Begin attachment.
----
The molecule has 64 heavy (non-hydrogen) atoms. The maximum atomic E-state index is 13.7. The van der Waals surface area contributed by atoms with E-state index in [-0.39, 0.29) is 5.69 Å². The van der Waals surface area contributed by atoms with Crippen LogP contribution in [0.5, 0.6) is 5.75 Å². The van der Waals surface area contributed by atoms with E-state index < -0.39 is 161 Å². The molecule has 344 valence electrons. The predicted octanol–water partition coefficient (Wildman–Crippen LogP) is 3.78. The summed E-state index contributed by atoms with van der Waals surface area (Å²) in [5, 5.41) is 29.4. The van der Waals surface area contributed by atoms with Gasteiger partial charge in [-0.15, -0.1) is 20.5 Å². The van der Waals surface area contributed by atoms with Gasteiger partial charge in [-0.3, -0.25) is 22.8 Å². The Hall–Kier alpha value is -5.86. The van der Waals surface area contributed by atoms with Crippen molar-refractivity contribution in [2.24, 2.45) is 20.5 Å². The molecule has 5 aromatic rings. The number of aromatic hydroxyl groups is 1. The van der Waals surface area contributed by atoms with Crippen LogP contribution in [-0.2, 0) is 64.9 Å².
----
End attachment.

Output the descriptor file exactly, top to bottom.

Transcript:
The molecule has 64 heavy (non-hydrogen) atoms. The maximum atomic E-state index is 13.7. The van der Waals surface area contributed by atoms with E-state index in [-0.39, 0.29) is 5.69 Å². The van der Waals surface area contributed by atoms with Crippen LogP contribution in [0.5, 0.6) is 5.75 Å². The van der Waals surface area contributed by atoms with E-state index < -0.39 is 161 Å². The molecule has 344 valence electrons. The predicted octanol–water partition coefficient (Wildman–Crippen LogP) is 3.78. The summed E-state index contributed by atoms with van der Waals surface area (Å²) in [5, 5.41) is 29.4. The van der Waals surface area contributed by atoms with Gasteiger partial charge in [-0.15, -0.1) is 20.5 Å². The van der Waals surface area contributed by atoms with Gasteiger partial charge in [-0.3, -0.25) is 22.8 Å². The Hall–Kier alpha value is -5.86. The van der Waals surface area contributed by atoms with Crippen molar-refractivity contribution in [2.24, 2.45) is 20.5 Å². The molecule has 5 aromatic rings. The number of aromatic hydroxyl groups is 1. The van der Waals surface area contributed by atoms with Crippen LogP contribution in [-0.2, 0) is 64.9 Å².